Antibiotics are increasingly used in livestock production in rural China, raising concerns over pollution and health risk in countryside waterways. The Yinma River Basin in China’s far northeast is an agriculture-dominated area mixed with a densely populated province capitol city, providing a suitable area for investigating the influence of a typical land use mix in Northeast China on riverine antibiotic levels and transport. In this study, we sampled water along the Yinma River from upstream to downstream in a wet and a dry season and analyzed the samples for two popularly used antibiotics, ciprofloxacin (CIP) and norfloxacin (NOR). The goal of the study was to determine the spatiotemporal distribution of the antibiotics in Yinma’s two tributaries, Yitong and Yinma, which drain intensive livestock production land, and to elucidate which environmental and social factors influence the distribution of antibiotics in the cold and low mountainous areas. Water sample collection and instream measurements on dissolved oxygen and other ambient conditions were conducted at 17 locations along the Yinma and Yitong tributaries in August 2015 (wet season) and November 2015 (dry season). In addition to determining CIP and NOR levels, water samples were also analyzed for dissolved organic carbon (DOC), ammonia (NH3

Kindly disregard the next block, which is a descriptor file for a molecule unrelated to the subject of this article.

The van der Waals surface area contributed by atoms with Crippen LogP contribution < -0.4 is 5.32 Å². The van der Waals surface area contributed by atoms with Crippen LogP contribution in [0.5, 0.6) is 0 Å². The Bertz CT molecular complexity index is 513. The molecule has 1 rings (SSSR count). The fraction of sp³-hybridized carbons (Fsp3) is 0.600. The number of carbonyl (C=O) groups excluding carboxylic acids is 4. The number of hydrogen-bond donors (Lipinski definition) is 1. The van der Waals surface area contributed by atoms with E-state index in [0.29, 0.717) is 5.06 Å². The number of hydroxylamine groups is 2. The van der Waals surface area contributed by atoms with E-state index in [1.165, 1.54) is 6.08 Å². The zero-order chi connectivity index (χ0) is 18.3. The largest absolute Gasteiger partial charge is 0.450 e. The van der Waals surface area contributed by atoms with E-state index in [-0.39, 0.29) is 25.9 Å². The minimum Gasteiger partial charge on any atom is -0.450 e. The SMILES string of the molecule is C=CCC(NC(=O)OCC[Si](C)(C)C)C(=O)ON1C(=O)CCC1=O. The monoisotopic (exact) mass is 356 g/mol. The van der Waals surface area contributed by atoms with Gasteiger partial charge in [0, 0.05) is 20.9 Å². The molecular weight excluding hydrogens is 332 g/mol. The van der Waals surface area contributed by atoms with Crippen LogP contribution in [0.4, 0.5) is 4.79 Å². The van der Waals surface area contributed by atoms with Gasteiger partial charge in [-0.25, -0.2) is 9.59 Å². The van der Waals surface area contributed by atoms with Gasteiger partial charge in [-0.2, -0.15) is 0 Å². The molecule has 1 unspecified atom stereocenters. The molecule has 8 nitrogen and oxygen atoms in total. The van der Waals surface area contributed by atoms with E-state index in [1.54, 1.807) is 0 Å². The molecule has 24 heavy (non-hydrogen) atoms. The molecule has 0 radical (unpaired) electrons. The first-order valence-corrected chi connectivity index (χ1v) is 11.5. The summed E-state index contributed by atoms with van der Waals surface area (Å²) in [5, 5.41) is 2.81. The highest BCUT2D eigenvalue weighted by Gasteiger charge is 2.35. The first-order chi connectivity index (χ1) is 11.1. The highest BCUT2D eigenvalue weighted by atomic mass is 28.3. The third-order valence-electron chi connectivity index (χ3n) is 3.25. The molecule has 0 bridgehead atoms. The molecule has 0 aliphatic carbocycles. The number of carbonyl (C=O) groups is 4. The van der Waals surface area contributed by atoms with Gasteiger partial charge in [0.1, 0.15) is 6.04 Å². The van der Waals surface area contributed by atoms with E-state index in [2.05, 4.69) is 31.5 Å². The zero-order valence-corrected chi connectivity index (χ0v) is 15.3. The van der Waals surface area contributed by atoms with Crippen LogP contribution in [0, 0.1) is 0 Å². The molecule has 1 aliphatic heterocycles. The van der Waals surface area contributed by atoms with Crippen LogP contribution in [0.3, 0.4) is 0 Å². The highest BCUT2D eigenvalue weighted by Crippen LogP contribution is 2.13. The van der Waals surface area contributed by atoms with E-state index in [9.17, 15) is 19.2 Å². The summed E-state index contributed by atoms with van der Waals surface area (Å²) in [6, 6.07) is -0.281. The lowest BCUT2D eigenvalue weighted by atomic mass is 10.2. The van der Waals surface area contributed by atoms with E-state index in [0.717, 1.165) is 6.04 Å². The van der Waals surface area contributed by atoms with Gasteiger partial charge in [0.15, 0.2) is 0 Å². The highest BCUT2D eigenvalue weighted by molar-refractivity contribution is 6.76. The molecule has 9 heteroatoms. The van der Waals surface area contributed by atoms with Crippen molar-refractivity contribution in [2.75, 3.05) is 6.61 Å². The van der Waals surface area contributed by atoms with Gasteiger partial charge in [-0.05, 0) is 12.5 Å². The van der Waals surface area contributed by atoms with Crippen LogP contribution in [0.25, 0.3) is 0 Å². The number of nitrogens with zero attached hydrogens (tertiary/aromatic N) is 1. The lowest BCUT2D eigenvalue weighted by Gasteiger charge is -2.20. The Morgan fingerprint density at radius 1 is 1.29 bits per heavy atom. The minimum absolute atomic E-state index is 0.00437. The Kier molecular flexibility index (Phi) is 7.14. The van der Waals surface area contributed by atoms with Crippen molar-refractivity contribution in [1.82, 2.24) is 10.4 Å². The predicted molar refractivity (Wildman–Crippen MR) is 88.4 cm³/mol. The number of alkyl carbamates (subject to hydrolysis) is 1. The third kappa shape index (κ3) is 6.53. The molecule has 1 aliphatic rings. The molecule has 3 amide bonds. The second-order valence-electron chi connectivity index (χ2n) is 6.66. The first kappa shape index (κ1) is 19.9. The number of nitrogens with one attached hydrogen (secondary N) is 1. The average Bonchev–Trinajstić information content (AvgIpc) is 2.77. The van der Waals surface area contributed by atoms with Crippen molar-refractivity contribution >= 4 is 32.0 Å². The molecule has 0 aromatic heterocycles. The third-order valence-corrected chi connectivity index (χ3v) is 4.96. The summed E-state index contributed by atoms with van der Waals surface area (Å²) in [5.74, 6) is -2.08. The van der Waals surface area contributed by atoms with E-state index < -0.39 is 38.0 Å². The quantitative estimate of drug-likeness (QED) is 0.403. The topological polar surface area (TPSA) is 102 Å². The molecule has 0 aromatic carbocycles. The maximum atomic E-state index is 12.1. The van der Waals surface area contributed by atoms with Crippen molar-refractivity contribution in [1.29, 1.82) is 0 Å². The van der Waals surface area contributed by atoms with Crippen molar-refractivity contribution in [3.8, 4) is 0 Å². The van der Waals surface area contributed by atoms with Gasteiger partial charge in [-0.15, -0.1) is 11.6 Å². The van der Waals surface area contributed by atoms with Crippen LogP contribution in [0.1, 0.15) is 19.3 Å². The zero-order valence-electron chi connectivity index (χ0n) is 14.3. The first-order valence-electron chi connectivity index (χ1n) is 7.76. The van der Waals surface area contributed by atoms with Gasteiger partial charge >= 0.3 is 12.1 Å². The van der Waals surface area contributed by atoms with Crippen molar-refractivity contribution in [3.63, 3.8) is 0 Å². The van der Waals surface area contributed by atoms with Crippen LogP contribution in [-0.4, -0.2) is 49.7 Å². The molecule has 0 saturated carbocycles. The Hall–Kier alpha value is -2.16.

), and free chlorine. We found a significantly higher level of NOR when compared to CIP, indicating greater use of the first in livestock production. The level of both antibiotics was higher in the wet season (NOR: 61.063 ± 13.856 ng L−1
; CIP: 3.453 ± 0.979 ng L−1
) than in the dry season (57.435 ± 14.841 ng L−1
; 3.091 ± 0.824 ng L−1
), suggesting higher runoff of the antibiotics from the drainage area during the raining season. The level of antibiotics was higher in rural areas, especially forested and wetland areas where livestock typically graze, as well as in the lower river basin. However, the health risk of antibiotics is determined by the physical condition and lifestyle of the residents in the river basin, hence showing a higher vulnerability of the urban area than the rural area.
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